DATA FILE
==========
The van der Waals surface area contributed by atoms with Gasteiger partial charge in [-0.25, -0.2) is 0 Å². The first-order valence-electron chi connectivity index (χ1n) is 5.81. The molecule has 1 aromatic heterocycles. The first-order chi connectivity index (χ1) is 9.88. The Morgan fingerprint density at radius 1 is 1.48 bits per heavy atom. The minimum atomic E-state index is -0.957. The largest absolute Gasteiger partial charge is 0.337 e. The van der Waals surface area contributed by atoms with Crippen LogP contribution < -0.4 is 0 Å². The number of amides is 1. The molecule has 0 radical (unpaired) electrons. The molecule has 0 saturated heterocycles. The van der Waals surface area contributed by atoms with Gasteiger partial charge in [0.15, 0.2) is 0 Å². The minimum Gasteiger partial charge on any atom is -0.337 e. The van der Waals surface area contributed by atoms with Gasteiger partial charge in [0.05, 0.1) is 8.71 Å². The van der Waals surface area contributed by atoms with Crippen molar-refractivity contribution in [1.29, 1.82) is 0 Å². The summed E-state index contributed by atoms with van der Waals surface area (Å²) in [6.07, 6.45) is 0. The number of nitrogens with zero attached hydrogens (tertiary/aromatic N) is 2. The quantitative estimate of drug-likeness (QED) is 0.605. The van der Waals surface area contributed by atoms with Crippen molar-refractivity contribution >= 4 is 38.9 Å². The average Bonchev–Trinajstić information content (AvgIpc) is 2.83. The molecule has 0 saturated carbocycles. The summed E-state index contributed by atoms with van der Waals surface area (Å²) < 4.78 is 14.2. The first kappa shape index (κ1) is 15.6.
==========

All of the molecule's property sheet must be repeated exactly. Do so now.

The van der Waals surface area contributed by atoms with Gasteiger partial charge in [-0.25, -0.2) is 0 Å². The first-order valence-electron chi connectivity index (χ1n) is 5.81. The molecule has 1 aromatic heterocycles. The first-order chi connectivity index (χ1) is 9.88. The Morgan fingerprint density at radius 1 is 1.48 bits per heavy atom. The minimum atomic E-state index is -0.957. The largest absolute Gasteiger partial charge is 0.337 e. The van der Waals surface area contributed by atoms with Crippen LogP contribution < -0.4 is 0 Å². The number of amides is 1. The molecule has 0 radical (unpaired) electrons. The molecule has 0 saturated heterocycles. The van der Waals surface area contributed by atoms with Gasteiger partial charge in [0.15, 0.2) is 0 Å². The minimum Gasteiger partial charge on any atom is -0.337 e. The van der Waals surface area contributed by atoms with Gasteiger partial charge in [0.05, 0.1) is 8.71 Å². The van der Waals surface area contributed by atoms with Crippen molar-refractivity contribution in [1.29, 1.82) is 0 Å². The summed E-state index contributed by atoms with van der Waals surface area (Å²) in [6.07, 6.45) is 0. The number of nitrogens with zero attached hydrogens (tertiary/aromatic N) is 2. The quantitative estimate of drug-likeness (QED) is 0.605. The van der Waals surface area contributed by atoms with Crippen molar-refractivity contribution >= 4 is 38.9 Å². The average Bonchev–Trinajstić information content (AvgIpc) is 2.83. The molecule has 0 saturated carbocycles. The summed E-state index contributed by atoms with van der Waals surface area (Å²) < 4.78 is 14.2. The first kappa shape index (κ1) is 15.6.